Dustin Hoffman turns 80 on August 8. The iconic actor is one of my very favorites, and he's still going strong. In recent years he's successfully tried his hand at directing (featuring a British cast to die for) with Quartet, and he's done memorable vocal work as a sage old Kung Fu master in the consistently excellent Kung-Fu Panda animation franchise. Meanwhile his career in front of the camera continues: we have The Meyerowitz Stories (New and Selected) still to look forward to this year, and I, for one, can't wait. Looking back at his exceptional career, though, which movies would I most highly recommend?
For starters, let's set aside the two films that won him Oscars, Kramer vs Kramer and Rain Man. Those are obvious choices and you probably already know about them. And I already wrote about the superlative must-watch All the President's Men in a blog for co-star Robert Redford's birthday.
Let's start with his first leading role, and possibly still the best role of his career, Mike Nichols' The Graduate (1967), which earned Hoffman his first Oscar nomination. One of the most iconic movies of the 1960s and of Hoffman's career, it's a movie about a college graduate who's unsure about his next steps in life and becomes a bit lost after an affair with an older woman. (For more background on late 1960s Hollywood and this film in particular, check out the terrific book Pictures at a Revolution.)
Hoffman's next major role also earned him an Oscar nomination. He plays "Ratso" ("I'm walkin' here") Rizzo opposite Jon Voight as Joe Buck in Midnight Cowboy (1969). Buck is a naive hustler who moves to New York, and Ratso is the streetwise con artist who initially fleeces him, but the two end up joining forces. Featuring one of the all-time great movie scores, it's a strange mix of sweet and sad and captures Manhattan at its very seediest.
A few years later, Hoffman was once again nominated for a biopic about groundbreaking comedian Lenny Bruce in Lenny (1974). Social critic and satirist Bruce, who died fairly young in 1966, was a cutting-edge free speech advocate who tested the bounds of censorship. He was arrested frequently for the material he presented on stage. With Bob Fosse directing, Hoffman steps seamlessly into the role. (Note to young Chicago improv comedy fans: Lenny Bruce still usually charts in the top 10 on rankings of the greatest stand-up comedians.)
Hoffman was again nominated for an Oscar (and won a Golden Globe) for his performance in Tootsie (1982). A frustrated actor, who sees his acting student go on to success while his career stalls out, resorts to disguising himself as a woman and lands a recurring role on a soap opera. While the film's script can be problematic (it sometimes seems to suggest that a man could easily solve the challenges facing women), the bold storyline tackles social issues memorably. (Pair it with Victor/Victoria for another topsy-turvy approach to sex and gender from 1982.) And young fans of American Horror Story's Jessica Lange can see her here in her early stardom.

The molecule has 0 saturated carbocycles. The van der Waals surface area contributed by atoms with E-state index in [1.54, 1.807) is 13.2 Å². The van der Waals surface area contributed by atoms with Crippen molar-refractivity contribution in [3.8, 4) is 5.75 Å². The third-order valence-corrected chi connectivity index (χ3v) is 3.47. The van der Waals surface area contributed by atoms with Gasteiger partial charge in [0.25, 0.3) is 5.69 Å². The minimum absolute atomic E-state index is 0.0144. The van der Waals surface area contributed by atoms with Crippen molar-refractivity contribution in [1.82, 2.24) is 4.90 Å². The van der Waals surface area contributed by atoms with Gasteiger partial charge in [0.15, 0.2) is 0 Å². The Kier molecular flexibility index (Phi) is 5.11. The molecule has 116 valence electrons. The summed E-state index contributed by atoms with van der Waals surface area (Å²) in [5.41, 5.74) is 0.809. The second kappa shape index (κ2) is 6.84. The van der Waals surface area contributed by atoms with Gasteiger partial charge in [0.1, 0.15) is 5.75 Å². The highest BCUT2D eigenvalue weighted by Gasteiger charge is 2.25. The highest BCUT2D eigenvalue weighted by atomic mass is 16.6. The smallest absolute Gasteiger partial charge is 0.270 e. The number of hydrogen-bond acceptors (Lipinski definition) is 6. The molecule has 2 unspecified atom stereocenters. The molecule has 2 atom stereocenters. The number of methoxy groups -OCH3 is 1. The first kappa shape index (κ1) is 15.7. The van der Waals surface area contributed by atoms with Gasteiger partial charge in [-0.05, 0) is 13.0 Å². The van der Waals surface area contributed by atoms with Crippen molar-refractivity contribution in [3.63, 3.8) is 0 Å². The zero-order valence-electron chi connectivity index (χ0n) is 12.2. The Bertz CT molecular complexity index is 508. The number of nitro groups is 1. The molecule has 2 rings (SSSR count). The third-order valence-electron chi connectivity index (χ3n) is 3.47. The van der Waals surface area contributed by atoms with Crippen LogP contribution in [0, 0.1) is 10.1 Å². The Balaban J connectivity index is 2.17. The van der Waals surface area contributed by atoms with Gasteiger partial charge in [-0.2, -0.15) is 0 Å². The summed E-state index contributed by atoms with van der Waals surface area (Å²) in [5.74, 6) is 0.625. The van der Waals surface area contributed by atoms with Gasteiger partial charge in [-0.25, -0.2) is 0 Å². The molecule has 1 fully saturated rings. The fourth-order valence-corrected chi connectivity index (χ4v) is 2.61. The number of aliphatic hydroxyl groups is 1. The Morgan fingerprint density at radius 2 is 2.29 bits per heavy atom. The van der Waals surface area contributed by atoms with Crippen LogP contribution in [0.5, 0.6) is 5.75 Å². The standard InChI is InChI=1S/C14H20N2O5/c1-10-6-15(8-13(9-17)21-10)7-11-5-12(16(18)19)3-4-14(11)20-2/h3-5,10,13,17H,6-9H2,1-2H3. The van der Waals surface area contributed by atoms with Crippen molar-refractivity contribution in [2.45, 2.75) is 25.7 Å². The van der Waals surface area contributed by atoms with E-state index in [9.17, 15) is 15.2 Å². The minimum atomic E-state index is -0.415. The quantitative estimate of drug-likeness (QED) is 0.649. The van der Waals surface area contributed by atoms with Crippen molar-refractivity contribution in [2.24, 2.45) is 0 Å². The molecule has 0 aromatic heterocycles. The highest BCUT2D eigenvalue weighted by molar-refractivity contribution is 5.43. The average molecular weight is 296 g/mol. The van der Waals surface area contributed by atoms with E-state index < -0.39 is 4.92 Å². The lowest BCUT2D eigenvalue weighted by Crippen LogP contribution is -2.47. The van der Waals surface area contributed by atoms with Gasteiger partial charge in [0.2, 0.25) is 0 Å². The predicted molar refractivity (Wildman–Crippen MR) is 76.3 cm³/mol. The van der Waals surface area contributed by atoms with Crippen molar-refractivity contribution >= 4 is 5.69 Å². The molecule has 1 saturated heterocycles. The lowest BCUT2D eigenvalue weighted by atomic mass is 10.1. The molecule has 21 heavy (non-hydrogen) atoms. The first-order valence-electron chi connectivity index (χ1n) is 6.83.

Reviewing Hoffman's post-1980s career, I'd make a case for I [heart] Huckabees (2004). It was a little too rough-edged for mainstream audiences, but for my money it was one of the highlights of director David O. Russell's career before the Oscars started knocking on his door, and it's an example of Hoffman's risk-taking approach. Jason Schwartzman plays a poet who faces some mysteries not of the whodunnit kind but of the soul. So he enlists a husband-and-wife-pair of existential detectives (Hoffman and the wonderful Lily Tomlin). Jude Law, Mark Wahlberg, Naomi Watts and Isabella Huppert round out the exceptional cast. Weird, wacky stuff.
Of course, Hoffman has also been memorable in many other films: Dick Tracy, Finding Neverland, Marathon Man, Meet the Fockers, Mr. Magorium's Wonder Emporium, Stranger Than Fiction (a funny gem set in Chicago) and Wag the Dog.
And I must confess (yes, I'm duly ashamed) that there are some classic Hoffman performances I still haven't seen. Based on advice from film connoisseurs, these are at the top of my list: Death of a Salesman (TV movie), Papillon, Little Big Man, Straight Time and Straw Dogs.
What are your favorite Hoffman movies?